This is a nice feature, on XP I often had users complaining that they couldn't open a file. It usually turned out that they had deleted the filename extension, and so Windows wasn't too sure what to open it with. In 7 when you click to rename a file, rather than highlighting the whole filename, it only highlights up to the dot. It's quite a nifty little feature, although it doesn't really go far enough. Why Microsoft haven't ended their reliance on filename extensions I don't know, do what everyone else does and take a quick peek at the MIME type. Still, this feature will at least save some heartache!

Overall Interface

This largely comes down to personal choice but, when I reviewed the RC I stated that I didn't like the look of the icons. Guess what, they still haven't grown on me. The whole interface is reminiscent of those childrens 'laptops' you can buy from Toys 'R' Us. It looks like a cartoonist puked over my desktop.
You can change the look, but I can't find the option to take my Start Menu, Taskbar back to how I like it. No-one else seems to have reported the location of this function, so it looks like users will have to learn to love the new interface. It does bring some improvements, but overall I don't consider it a winner.

XP Compatability Mode

God what a farce! Users with XP Compatability mode running will find that they need to install a second set of Anti-virus, and maintain the XP instance seperately. How many will realise that they have in essence, XP running on a second PC with Windows 7? How many will be willing to find the time to maintain both instances? Not many I'd assume. It's possible to run something similar in Apple's latest and greatest, so why have MS bundled the extra work?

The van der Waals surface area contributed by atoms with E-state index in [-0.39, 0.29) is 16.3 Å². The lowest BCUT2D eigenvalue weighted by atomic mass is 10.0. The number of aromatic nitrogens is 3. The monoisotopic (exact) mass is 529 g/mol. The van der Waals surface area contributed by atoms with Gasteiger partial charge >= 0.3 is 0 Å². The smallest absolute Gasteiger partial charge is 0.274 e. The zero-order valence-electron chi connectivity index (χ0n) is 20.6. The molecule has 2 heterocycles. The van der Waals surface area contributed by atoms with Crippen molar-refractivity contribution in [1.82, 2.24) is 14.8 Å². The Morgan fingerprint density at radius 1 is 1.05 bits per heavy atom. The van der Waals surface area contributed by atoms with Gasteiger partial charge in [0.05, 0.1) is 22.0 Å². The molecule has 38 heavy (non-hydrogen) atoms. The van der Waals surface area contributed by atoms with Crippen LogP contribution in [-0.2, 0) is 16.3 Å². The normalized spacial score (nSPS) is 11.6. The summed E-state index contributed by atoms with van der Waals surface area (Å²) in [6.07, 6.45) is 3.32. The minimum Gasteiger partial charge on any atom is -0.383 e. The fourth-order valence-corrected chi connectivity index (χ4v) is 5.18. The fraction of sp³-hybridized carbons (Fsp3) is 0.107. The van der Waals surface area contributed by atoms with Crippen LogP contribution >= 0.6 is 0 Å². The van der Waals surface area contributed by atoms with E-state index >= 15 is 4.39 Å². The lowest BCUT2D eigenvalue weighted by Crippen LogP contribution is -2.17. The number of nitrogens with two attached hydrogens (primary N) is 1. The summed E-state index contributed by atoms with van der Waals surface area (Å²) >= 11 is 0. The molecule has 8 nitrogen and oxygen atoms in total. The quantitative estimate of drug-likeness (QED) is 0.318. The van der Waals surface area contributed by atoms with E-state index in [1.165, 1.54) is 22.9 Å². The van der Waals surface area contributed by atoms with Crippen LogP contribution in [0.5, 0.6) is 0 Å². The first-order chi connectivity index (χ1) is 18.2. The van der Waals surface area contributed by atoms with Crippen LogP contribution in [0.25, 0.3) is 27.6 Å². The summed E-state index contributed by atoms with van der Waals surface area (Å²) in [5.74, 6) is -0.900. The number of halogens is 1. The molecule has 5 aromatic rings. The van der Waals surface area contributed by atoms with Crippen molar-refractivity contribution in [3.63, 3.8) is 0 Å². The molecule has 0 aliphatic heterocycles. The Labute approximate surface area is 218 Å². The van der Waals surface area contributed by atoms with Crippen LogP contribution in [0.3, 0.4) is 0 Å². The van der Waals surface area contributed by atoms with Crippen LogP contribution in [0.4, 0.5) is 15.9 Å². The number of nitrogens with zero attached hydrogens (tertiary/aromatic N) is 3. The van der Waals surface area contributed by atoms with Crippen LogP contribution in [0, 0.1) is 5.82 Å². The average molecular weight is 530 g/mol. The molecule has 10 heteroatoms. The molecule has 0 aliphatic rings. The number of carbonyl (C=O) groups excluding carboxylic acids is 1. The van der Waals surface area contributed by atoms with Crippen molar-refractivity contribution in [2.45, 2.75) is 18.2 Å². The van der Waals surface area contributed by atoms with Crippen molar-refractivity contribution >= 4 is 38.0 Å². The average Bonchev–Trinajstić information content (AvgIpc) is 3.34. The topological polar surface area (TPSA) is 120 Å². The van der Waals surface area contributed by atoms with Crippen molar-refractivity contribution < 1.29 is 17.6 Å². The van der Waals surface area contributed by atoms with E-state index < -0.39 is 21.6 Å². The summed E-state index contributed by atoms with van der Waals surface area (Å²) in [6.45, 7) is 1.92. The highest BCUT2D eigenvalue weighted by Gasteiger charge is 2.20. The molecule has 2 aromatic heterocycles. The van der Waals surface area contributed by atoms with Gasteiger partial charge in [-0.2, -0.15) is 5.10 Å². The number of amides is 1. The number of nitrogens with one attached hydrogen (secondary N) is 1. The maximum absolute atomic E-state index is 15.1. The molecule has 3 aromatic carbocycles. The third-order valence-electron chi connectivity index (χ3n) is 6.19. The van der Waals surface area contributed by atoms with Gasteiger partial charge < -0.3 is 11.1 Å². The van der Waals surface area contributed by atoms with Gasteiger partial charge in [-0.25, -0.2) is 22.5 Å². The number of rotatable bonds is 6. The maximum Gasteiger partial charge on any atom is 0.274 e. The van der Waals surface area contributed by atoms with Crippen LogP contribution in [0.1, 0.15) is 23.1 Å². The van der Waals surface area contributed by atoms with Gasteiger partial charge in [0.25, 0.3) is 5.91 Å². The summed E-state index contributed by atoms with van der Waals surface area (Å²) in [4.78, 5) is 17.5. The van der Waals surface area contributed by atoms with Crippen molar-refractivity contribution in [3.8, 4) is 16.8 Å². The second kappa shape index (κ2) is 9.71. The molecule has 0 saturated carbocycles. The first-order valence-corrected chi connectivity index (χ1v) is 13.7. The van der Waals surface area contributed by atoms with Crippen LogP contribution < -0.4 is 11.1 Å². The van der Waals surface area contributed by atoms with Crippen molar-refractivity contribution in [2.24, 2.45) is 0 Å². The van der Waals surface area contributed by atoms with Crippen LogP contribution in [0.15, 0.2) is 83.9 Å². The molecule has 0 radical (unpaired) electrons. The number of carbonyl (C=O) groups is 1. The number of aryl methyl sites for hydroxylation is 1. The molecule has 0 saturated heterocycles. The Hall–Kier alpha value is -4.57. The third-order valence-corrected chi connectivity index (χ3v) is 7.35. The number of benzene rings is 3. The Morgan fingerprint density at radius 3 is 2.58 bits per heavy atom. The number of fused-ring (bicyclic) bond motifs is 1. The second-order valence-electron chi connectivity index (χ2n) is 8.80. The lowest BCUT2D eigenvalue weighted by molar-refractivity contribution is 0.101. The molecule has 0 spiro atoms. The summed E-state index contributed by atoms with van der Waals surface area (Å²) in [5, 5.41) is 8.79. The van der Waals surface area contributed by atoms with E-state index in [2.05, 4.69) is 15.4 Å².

I'm guessing the long and short is that MS do not want you running XP apps, they want you to upgrade to the native version. I imagine it's a tactic that may well pay off as well!

Control Panel

The Control Panel still sucks. I read a comment elsewhere on the ent that most of the new names for areas of the control panel looked like they had been chosen by a committee. This hits the nail right on the head, why 'Network Settings' wasn't deemed clear enough is beyond the understanding of any sane person! Given that most users won't venture too deep into the Control Panel (and will presumably continue to refuse to do so), could MS not have left this area alone? (or at least refrained from trying to apply Management Speak to everything.)

Overall View

As with the RC, I'm reasonably impressed with 7. I wouldn't choose to use it as my main OS, but I wouldn't object as strongly as with Vista, XP etc. It still lacks a lot of what I consider essential functions, but this is more to do with what I'm used to than anything. For those diehard Windows users out there, you've probably got the best featureset you've ever seen. For those who have stepped outside the Microsoft circle, it's an improvement, but it's still not quite there.

There's a few teething issues still, and I for one greatly resent the theft of the fish desktop. Most of these issues will no doubt be resolved in future updates (though I doubt the fish will be returned!), but for me 7 just still doesn't cut it. Perhaps Windows 8 will be the point when Windows offers the features I need and use?